AEC

New Book: Professional Practice 101

3 Aug, 2006 By: Michael Dakan

Explore some new architectural theories and perspectives.


A new book from publisher John Wiley & Sons, Professional Practice 101, is a thoughtful examination of architectural practice today that would make very good reading for new students of the discipline as well as for practicing architects who perhaps are seeking new or different approaches to how they do their work. The author is Andrew Pressman, FAIA, but it is sprinkled liberally with many essays by different authors in architectural and related professional fields including such diverse disciplines as medical, legal and education.

The different writing styles and perspectives of individual architects and professionals keep the tone of the book fresh and lively, avoiding the tedium found in many textbooks. The book is also well researched and footnoted throughout to identify the source of the information and quotes when the text originates from someone other than the primary author. The result is a book that seems to represent the current consensus and thinking about a number of different methods and philosophies of architectural practice, rather than just the ideas of one individual.

The best way to see the scope of a book when you first pick it up is to review the table of contents. Professional Practice 101 contains these chapters:

1. Practice, Practice, Practice -- What it means to be a professional

2. Do the Right Thing -- Ethics and professionalism

3. The Firm: Commodity and Delight -- Firm structures and typologies

4. Project Management -- Managing clients, teams, time, etc.

5. Making a (Financial) Statement -- Necessity of financial management for firms

6. To Market, To Market -- Marketing and presentation tools and techniques

7. Laws and Order -- Legal aspects of practice (includes a section on electronic documents)

8. Risky Business -- Risk management and liability

9. New Methods of Service and Project Delivery -- Models for practice, including Virtual Architectural Practice

10. Nontraditional Practice -- Alternative career paths

11. Social Responsibilities -- Leadership, mentorship

The chapters offer a thorough discussion of the issues and alternatives in architectural practice. Many chapters contain “Top Ten” lists of methods, skills or techniques. All chapters contain at least one case study -- and sometimes several -- of successful practices, tools and techniques used by firms, in addition to the previously mentioned interspersing of essays by outside authors on related subjects and perspectives.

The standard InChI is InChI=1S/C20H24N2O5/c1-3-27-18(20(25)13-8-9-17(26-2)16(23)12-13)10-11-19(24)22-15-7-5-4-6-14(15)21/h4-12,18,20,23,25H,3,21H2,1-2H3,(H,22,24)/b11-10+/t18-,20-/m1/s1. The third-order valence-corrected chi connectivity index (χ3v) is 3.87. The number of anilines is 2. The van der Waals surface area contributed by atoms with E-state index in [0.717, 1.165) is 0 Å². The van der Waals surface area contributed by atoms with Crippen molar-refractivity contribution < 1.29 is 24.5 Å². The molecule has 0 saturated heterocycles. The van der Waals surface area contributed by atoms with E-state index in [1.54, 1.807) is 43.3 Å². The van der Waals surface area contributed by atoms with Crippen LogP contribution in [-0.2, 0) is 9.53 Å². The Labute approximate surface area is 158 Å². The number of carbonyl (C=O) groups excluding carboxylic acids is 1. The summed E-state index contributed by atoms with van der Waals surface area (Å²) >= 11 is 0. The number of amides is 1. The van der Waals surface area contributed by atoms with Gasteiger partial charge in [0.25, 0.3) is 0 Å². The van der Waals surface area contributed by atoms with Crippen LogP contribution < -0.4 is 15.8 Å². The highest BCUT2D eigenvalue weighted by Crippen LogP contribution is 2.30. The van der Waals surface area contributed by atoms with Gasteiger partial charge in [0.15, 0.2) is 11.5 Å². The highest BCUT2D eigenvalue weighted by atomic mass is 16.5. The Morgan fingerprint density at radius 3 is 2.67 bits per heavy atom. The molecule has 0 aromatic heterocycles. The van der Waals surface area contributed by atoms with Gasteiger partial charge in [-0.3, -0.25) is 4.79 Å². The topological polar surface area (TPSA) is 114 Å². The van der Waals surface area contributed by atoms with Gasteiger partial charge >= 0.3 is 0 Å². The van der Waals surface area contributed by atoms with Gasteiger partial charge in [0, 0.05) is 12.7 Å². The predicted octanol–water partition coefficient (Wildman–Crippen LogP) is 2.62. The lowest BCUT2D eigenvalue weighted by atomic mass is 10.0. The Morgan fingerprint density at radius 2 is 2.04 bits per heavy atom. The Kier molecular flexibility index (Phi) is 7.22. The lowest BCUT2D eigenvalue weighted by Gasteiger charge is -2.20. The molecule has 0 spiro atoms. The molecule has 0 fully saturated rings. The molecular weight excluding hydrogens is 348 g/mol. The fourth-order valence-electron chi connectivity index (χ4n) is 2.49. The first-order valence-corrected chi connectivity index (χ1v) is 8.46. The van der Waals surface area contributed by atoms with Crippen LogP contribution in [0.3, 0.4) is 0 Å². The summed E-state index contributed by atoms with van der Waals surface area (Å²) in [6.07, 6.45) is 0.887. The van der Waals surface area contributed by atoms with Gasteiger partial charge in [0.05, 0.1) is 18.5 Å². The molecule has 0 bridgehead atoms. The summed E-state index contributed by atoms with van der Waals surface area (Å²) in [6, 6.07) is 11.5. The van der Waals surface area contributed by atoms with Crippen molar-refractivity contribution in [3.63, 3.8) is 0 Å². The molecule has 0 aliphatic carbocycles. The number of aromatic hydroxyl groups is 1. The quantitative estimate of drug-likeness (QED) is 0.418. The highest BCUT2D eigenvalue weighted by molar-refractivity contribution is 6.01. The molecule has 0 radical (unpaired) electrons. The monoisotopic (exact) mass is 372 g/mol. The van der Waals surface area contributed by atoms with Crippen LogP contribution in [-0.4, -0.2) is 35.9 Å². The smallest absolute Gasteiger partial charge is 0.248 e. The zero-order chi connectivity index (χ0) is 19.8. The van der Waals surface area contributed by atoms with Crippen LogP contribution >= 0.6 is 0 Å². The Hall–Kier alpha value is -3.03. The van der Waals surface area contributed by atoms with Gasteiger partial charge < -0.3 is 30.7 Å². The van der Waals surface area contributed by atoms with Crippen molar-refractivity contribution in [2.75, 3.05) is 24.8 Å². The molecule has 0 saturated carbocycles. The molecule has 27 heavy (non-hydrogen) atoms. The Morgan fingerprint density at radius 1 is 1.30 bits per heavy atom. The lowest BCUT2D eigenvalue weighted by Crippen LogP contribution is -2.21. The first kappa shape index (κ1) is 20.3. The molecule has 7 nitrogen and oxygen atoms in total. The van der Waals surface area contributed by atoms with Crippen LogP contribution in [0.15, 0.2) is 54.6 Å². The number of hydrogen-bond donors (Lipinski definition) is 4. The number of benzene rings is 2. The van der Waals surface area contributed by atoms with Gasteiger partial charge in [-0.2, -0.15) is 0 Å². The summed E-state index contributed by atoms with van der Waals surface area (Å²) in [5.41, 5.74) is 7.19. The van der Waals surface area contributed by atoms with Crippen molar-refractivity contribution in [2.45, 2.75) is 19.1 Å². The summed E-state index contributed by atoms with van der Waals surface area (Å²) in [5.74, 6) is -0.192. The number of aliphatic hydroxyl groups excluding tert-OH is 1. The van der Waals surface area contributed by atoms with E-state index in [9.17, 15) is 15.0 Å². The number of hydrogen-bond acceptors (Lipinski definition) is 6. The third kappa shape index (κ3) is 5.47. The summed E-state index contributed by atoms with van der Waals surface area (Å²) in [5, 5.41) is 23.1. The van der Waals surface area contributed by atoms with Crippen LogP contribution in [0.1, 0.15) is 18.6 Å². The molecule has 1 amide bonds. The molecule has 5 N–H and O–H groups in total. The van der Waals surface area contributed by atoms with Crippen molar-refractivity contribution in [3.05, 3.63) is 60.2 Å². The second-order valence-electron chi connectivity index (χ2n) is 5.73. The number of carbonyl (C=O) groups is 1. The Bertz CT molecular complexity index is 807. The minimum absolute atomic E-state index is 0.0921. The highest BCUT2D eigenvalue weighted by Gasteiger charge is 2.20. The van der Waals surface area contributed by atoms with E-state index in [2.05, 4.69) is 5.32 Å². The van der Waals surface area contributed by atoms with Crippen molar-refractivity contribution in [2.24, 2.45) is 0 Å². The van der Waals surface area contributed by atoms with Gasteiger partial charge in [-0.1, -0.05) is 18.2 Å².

Altogether, this informative and interesting book could help many types of people in architecture and related fields -- administrative staff, clients, contractors -- or anyone interested in learning about professionalism and the current practices of architects. It is also timely and up-to-date with many issues related to AEC technology, such as electronic documents and methods and their impacts on the changing architectural profession.

A Research Paper on the Multidiscipline Collaboration Methods of Architecture

What if the data representation parts of the Web were designed with architectural methods? What would it look like, and how could it be more informative, useful and useable? These questions arose in several discussions I have had with friends and colleagues. I recently found an academic research paper on the AIA Web site by Jim Agutter and Julio Bermudez of the College of Architecture and Planning at the University of Utah, titled Information Visualization Design: The Growing Challenges of a Data Saturated World. Although it doesn’t directly answer the questions, the paper makes a convincing case that the multidiscipline collaboration methods and education of architects make a good prototype for solutions to the challenges facing many seemingly unrelated endeavors in our rapidly changing world.

More and more, the world is driven by data for analysis and decision making in most endeavors, from business to medicine and the arts. Most often the data derives from several diverse sources and specialized disciplines, and finding ways to visualize and make sense of the data requires an ever-increasing need for collaboration and interdisciplinary orchestration. These are skills in which architects have long had the need to be educated and must practice on a daily basis. This architectural research paper examines the application of multidisciplinary methods to the data visualization and analysis needs of three contemporary fields: anesthesiology, computer network security and intrusion detection as well as cyberPRINT, a visualization of live art performance art, such as dance.

You can see the data visualization results for these three disciplines by downloading the complete research paper in PDF format.


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